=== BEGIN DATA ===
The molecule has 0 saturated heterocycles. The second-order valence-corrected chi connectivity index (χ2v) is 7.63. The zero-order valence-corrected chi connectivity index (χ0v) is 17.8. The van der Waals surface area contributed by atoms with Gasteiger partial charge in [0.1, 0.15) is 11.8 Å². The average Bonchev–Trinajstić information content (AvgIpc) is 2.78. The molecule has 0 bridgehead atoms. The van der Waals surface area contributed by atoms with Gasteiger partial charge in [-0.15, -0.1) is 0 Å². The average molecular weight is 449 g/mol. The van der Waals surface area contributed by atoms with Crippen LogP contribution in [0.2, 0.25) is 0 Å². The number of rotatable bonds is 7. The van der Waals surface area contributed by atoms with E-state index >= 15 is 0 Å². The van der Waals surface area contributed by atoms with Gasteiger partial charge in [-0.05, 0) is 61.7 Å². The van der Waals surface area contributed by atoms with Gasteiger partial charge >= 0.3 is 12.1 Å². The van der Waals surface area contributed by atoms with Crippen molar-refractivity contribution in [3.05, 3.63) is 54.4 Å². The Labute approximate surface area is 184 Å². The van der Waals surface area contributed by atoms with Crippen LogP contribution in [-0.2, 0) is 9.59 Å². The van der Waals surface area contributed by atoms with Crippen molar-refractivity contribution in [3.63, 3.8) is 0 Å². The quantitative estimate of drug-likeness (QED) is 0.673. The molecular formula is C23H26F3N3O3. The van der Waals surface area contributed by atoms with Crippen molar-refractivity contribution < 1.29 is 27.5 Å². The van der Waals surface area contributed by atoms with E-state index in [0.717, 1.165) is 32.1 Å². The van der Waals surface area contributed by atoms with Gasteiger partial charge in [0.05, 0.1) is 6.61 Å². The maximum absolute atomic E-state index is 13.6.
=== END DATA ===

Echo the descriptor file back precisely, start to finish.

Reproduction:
The molecule has 0 saturated heterocycles. The second-order valence-corrected chi connectivity index (χ2v) is 7.63. The zero-order valence-corrected chi connectivity index (χ0v) is 17.8. The van der Waals surface area contributed by atoms with Gasteiger partial charge in [0.1, 0.15) is 11.8 Å². The average Bonchev–Trinajstić information content (AvgIpc) is 2.78. The molecule has 0 bridgehead atoms. The van der Waals surface area contributed by atoms with Gasteiger partial charge in [-0.15, -0.1) is 0 Å². The average molecular weight is 449 g/mol. The van der Waals surface area contributed by atoms with Crippen LogP contribution in [0.2, 0.25) is 0 Å². The number of rotatable bonds is 7. The van der Waals surface area contributed by atoms with E-state index >= 15 is 0 Å². The van der Waals surface area contributed by atoms with Gasteiger partial charge in [-0.05, 0) is 61.7 Å². The van der Waals surface area contributed by atoms with Gasteiger partial charge >= 0.3 is 12.1 Å². The van der Waals surface area contributed by atoms with Crippen molar-refractivity contribution in [3.05, 3.63) is 54.4 Å². The Labute approximate surface area is 184 Å². The van der Waals surface area contributed by atoms with Crippen LogP contribution in [-0.2, 0) is 9.59 Å². The van der Waals surface area contributed by atoms with Crippen molar-refractivity contribution in [3.63, 3.8) is 0 Å². The quantitative estimate of drug-likeness (QED) is 0.673. The molecular formula is C23H26F3N3O3. The van der Waals surface area contributed by atoms with Crippen molar-refractivity contribution < 1.29 is 27.5 Å². The van der Waals surface area contributed by atoms with E-state index in [0.717, 1.165) is 32.1 Å². The van der Waals surface area contributed by atoms with Gasteiger partial charge in [0.05, 0.1) is 6.61 Å². The maximum absolute atomic E-state index is 13.6.